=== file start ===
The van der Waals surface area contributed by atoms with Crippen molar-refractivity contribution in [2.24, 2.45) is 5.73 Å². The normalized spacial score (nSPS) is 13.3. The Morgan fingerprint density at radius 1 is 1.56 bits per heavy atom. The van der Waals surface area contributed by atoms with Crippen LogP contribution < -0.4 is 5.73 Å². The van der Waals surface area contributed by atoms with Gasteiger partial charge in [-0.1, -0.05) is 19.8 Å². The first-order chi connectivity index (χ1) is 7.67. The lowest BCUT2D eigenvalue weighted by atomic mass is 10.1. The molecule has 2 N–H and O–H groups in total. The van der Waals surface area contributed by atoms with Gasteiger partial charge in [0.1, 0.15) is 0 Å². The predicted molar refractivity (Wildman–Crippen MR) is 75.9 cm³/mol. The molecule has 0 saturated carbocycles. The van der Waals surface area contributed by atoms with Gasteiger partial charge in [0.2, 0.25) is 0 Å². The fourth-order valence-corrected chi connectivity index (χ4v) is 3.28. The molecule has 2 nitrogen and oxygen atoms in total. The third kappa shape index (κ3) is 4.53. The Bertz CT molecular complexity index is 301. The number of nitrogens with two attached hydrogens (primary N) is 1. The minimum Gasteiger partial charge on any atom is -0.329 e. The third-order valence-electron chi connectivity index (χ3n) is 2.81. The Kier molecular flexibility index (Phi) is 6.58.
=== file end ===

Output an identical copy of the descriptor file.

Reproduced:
The van der Waals surface area contributed by atoms with Crippen molar-refractivity contribution in [2.24, 2.45) is 5.73 Å². The normalized spacial score (nSPS) is 13.3. The Morgan fingerprint density at radius 1 is 1.56 bits per heavy atom. The van der Waals surface area contributed by atoms with Crippen LogP contribution < -0.4 is 5.73 Å². The van der Waals surface area contributed by atoms with Gasteiger partial charge in [-0.1, -0.05) is 19.8 Å². The first-order chi connectivity index (χ1) is 7.67. The lowest BCUT2D eigenvalue weighted by atomic mass is 10.1. The molecule has 2 N–H and O–H groups in total. The van der Waals surface area contributed by atoms with Gasteiger partial charge in [0.1, 0.15) is 0 Å². The predicted molar refractivity (Wildman–Crippen MR) is 75.9 cm³/mol. The molecule has 0 saturated carbocycles. The van der Waals surface area contributed by atoms with Gasteiger partial charge in [0.2, 0.25) is 0 Å². The fourth-order valence-corrected chi connectivity index (χ4v) is 3.28. The molecule has 2 nitrogen and oxygen atoms in total. The third kappa shape index (κ3) is 4.53. The Bertz CT molecular complexity index is 301. The number of nitrogens with two attached hydrogens (primary N) is 1. The minimum Gasteiger partial charge on any atom is -0.329 e. The third-order valence-electron chi connectivity index (χ3n) is 2.81. The Kier molecular flexibility index (Phi) is 6.58.